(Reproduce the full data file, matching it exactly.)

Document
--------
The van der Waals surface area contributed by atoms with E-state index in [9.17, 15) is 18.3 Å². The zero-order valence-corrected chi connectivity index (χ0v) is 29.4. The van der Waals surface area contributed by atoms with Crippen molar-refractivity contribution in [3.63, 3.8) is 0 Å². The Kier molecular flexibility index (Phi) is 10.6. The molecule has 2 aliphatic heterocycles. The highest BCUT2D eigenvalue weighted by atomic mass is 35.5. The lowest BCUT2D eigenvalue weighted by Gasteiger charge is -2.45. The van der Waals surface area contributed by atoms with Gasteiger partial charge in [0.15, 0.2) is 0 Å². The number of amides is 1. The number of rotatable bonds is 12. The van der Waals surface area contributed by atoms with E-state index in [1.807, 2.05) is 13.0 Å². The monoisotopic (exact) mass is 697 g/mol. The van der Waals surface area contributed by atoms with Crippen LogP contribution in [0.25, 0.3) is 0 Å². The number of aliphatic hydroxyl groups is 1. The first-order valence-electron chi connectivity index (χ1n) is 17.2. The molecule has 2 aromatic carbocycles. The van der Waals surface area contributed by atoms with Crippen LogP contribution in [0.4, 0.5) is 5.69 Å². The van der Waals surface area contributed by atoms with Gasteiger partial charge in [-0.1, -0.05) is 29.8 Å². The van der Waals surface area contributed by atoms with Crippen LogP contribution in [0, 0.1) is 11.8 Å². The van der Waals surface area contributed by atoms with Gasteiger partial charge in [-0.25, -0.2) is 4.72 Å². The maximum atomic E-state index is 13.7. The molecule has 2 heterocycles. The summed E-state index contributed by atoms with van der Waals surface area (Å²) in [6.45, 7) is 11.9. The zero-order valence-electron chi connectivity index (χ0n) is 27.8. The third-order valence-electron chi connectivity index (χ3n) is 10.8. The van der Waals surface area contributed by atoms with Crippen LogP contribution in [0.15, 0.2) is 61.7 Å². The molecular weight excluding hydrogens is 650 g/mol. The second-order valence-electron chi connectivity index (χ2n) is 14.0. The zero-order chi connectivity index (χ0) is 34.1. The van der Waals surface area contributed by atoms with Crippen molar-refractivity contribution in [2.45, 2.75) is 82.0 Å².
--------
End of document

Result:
The van der Waals surface area contributed by atoms with E-state index in [9.17, 15) is 18.3 Å². The zero-order valence-corrected chi connectivity index (χ0v) is 29.4. The van der Waals surface area contributed by atoms with Crippen molar-refractivity contribution in [3.63, 3.8) is 0 Å². The Kier molecular flexibility index (Phi) is 10.6. The molecule has 2 aliphatic heterocycles. The highest BCUT2D eigenvalue weighted by atomic mass is 35.5. The lowest BCUT2D eigenvalue weighted by Gasteiger charge is -2.45. The van der Waals surface area contributed by atoms with Gasteiger partial charge in [0.15, 0.2) is 0 Å². The number of amides is 1. The number of rotatable bonds is 12. The van der Waals surface area contributed by atoms with E-state index in [1.807, 2.05) is 13.0 Å². The monoisotopic (exact) mass is 697 g/mol. The van der Waals surface area contributed by atoms with Crippen LogP contribution in [0.25, 0.3) is 0 Å². The number of aliphatic hydroxyl groups is 1. The first-order valence-electron chi connectivity index (χ1n) is 17.2. The molecule has 2 aromatic carbocycles. The van der Waals surface area contributed by atoms with Crippen LogP contribution in [0.4, 0.5) is 5.69 Å². The van der Waals surface area contributed by atoms with Gasteiger partial charge in [-0.1, -0.05) is 29.8 Å². The van der Waals surface area contributed by atoms with Crippen LogP contribution in [0, 0.1) is 11.8 Å². The van der Waals surface area contributed by atoms with Gasteiger partial charge in [-0.25, -0.2) is 4.72 Å². The maximum atomic E-state index is 13.7. The molecule has 2 heterocycles. The summed E-state index contributed by atoms with van der Waals surface area (Å²) in [6.45, 7) is 11.9. The zero-order valence-electron chi connectivity index (χ0n) is 27.8. The third-order valence-electron chi connectivity index (χ3n) is 10.8. The van der Waals surface area contributed by atoms with Crippen LogP contribution in [0.15, 0.2) is 61.7 Å². The molecular weight excluding hydrogens is 650 g/mol. The second-order valence-electron chi connectivity index (χ2n) is 14.0. The zero-order chi connectivity index (χ0) is 34.1. The van der Waals surface area contributed by atoms with Crippen molar-refractivity contribution in [2.45, 2.75) is 82.0 Å².